His warning came ahead of the publication of Lord Justice Leveson’s report on press regulation for news organizations in Britain.
“I am a bit nervous we are heading in the opposite direction to many other countries in the world which are liberating their press and allowing free speech, and I think statutory regulation is not something that I would support,” Johnson said.
Leveson’s report into the standards of the British press, due to be published on Thursday, is expected to propose the formation of a regulatory body which news organizations have to sign up to before they are effectively licensed.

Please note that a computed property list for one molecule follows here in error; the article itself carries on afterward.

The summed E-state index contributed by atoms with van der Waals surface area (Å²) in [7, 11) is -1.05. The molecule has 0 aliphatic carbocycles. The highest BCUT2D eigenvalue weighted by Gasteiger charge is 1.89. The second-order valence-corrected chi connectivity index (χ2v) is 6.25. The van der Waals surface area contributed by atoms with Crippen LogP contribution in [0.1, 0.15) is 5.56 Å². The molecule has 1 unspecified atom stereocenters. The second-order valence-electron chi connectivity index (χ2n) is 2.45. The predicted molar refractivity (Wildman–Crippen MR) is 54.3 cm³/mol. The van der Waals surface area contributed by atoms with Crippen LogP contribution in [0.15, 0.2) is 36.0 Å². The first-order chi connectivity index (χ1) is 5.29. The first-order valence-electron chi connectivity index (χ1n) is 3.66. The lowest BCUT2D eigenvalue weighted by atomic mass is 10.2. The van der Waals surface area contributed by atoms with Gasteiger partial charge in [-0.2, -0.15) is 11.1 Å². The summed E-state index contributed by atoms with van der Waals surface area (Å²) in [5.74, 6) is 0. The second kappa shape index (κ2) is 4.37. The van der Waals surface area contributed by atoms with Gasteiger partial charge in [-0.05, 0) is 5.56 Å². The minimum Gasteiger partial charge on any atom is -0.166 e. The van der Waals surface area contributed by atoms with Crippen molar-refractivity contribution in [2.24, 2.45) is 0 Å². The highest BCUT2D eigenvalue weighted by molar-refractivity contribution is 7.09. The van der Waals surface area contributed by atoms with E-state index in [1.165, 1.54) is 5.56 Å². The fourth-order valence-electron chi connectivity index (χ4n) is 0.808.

The independent regulator, backed up by statutory powers could be given the power to impose fines on papers, reported Sky News.
In July 2011, British Prime Minister David Cameron assigned the task of investigating the ethics and standards of the British press to Leveson.
The Leveson inquiry was triggered by the phone hacking scandal that led to the closure of the 168-year-old tabloid News of the World and the arrest of several journalists.
Nevertheless, more than one year after the scandal reached its height, several critics including Cameron himself are raising concerns about the implications of Leveson’s recommendations saying they could deliver a harsh blow to free speech in Britain.